What's Going On Under Bali?

Earth Observatory Blog

What's Going On Under Bali?

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A cross-section of the subduction zone underneath Java, Indonesia (Source: Yves Rene Descatoire & Jamie McCaughey)

The tectonically sleepy, yet very populated island of Bali was shaken on Wednesday morning (22 March 2017) by a magnitude-5.5 earthquake. Located 2 kilometres (km) northeast of Banjar Pasekan in southeastern Bali, the morning quake shook the area. But, because of its 118 km-depth, it did not cause major damage or any casualties.

Professor Kerry Sieh, Director of the Earth Observatory of Singapore, explains the subduction process at the Sunda Megathrust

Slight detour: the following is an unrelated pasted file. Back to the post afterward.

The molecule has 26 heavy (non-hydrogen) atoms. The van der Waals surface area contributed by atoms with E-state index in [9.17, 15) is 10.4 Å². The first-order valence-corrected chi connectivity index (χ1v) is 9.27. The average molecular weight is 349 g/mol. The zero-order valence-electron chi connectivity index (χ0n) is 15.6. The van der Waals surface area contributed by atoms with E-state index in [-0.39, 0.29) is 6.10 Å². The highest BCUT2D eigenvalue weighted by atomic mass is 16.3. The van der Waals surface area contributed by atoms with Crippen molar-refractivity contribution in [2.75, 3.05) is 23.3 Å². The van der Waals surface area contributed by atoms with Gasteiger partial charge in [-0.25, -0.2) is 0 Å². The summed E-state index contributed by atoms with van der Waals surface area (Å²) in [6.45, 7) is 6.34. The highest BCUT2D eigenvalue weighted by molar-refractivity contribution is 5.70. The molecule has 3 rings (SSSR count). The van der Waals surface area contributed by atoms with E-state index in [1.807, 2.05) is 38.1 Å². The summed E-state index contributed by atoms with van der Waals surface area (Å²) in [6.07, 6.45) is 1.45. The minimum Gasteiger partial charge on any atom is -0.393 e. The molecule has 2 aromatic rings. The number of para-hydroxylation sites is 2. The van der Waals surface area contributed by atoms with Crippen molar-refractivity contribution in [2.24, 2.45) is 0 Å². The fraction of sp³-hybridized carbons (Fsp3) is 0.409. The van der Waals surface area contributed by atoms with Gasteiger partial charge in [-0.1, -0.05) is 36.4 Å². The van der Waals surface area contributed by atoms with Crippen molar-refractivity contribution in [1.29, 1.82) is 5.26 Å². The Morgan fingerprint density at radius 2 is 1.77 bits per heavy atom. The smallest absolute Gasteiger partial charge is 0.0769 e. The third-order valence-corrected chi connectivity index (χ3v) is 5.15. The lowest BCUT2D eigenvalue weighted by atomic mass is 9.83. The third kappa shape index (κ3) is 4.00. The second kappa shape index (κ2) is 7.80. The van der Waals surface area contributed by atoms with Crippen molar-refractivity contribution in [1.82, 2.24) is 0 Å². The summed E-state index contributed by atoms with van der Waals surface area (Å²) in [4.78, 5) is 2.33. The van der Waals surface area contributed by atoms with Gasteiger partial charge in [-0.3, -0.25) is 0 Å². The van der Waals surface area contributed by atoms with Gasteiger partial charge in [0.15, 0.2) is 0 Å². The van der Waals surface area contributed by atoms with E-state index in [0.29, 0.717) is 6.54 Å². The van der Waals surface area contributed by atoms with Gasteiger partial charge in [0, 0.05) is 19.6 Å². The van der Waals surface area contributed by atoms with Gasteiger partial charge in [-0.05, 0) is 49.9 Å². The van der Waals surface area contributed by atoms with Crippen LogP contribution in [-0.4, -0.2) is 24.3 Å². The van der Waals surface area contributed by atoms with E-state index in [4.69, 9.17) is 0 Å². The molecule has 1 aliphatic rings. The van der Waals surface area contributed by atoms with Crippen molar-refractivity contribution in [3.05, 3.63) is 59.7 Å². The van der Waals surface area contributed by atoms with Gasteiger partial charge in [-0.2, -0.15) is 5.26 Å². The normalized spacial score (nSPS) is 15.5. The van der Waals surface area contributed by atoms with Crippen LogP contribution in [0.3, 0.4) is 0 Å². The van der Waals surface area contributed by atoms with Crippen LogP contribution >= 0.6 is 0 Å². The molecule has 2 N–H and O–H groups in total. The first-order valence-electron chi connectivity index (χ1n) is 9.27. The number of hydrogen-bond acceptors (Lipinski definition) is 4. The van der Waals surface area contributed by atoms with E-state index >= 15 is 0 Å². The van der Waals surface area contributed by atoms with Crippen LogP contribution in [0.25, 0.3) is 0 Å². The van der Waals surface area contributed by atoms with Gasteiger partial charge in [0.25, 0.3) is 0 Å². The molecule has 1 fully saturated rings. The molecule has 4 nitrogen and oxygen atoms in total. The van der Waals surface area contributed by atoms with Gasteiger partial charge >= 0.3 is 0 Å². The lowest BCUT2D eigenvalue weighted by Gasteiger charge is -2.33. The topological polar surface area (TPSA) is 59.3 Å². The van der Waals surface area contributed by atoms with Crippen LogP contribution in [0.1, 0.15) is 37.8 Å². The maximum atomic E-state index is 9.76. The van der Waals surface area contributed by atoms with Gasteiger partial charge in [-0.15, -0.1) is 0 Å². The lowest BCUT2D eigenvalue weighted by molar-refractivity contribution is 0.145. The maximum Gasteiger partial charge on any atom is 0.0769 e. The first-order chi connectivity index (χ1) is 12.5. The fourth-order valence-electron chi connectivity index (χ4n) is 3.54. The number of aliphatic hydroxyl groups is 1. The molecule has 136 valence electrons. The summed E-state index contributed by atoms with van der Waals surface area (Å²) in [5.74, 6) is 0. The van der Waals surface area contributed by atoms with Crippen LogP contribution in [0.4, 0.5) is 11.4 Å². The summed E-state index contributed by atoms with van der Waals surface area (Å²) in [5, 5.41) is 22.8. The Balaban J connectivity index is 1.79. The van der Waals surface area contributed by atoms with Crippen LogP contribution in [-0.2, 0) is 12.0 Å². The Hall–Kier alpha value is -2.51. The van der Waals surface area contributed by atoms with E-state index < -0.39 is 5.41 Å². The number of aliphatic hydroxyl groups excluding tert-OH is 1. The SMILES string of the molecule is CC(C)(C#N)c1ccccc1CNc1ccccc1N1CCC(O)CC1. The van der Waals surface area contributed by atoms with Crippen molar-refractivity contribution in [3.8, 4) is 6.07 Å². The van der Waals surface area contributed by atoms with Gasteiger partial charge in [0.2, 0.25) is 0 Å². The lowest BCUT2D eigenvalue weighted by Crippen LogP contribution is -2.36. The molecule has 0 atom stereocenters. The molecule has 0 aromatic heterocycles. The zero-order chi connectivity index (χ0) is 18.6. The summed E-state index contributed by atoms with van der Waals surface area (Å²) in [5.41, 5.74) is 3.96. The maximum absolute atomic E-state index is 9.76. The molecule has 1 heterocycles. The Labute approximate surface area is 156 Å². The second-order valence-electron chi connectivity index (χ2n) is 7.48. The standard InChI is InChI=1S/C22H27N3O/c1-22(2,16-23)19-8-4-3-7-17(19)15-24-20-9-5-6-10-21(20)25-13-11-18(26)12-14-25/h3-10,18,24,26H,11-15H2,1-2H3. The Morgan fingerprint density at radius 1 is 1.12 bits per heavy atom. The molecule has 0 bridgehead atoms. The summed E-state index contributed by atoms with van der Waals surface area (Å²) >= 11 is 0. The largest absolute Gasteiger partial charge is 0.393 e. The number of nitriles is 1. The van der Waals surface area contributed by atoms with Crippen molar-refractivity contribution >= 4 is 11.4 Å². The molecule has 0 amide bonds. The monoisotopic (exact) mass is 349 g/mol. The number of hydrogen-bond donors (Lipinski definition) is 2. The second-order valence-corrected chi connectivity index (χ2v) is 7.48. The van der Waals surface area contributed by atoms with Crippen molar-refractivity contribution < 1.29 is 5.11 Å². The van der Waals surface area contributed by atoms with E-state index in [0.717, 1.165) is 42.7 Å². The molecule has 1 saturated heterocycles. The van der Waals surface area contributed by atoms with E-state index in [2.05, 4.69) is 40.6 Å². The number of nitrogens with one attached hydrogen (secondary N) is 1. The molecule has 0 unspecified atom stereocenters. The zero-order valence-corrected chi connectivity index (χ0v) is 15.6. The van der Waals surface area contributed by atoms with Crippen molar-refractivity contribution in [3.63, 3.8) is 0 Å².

Director of the Earth Observatory of Singapore, Professor Kerry Sieh, who has studied the mega-thrust fault off of the western side of Sumatra and down through Java and Bali, suggests that yesterday’s moderate earthquake is a reminder to us that even though the area has been dormant for the past several hundred years, it has the potential to release a large earthquake, or even a series of large quakes, of about magnitude-8.5 to 9.0 in the future. 

Prof Sieh shares his take on yesterday’s quake in Bali in the video below. 

For Prof Sieh's commentary piece on Channel NewsAsia's website, please click here.

(Source of the photo in the video showing the damaged building in Bali: Metro_TV/Twitter)

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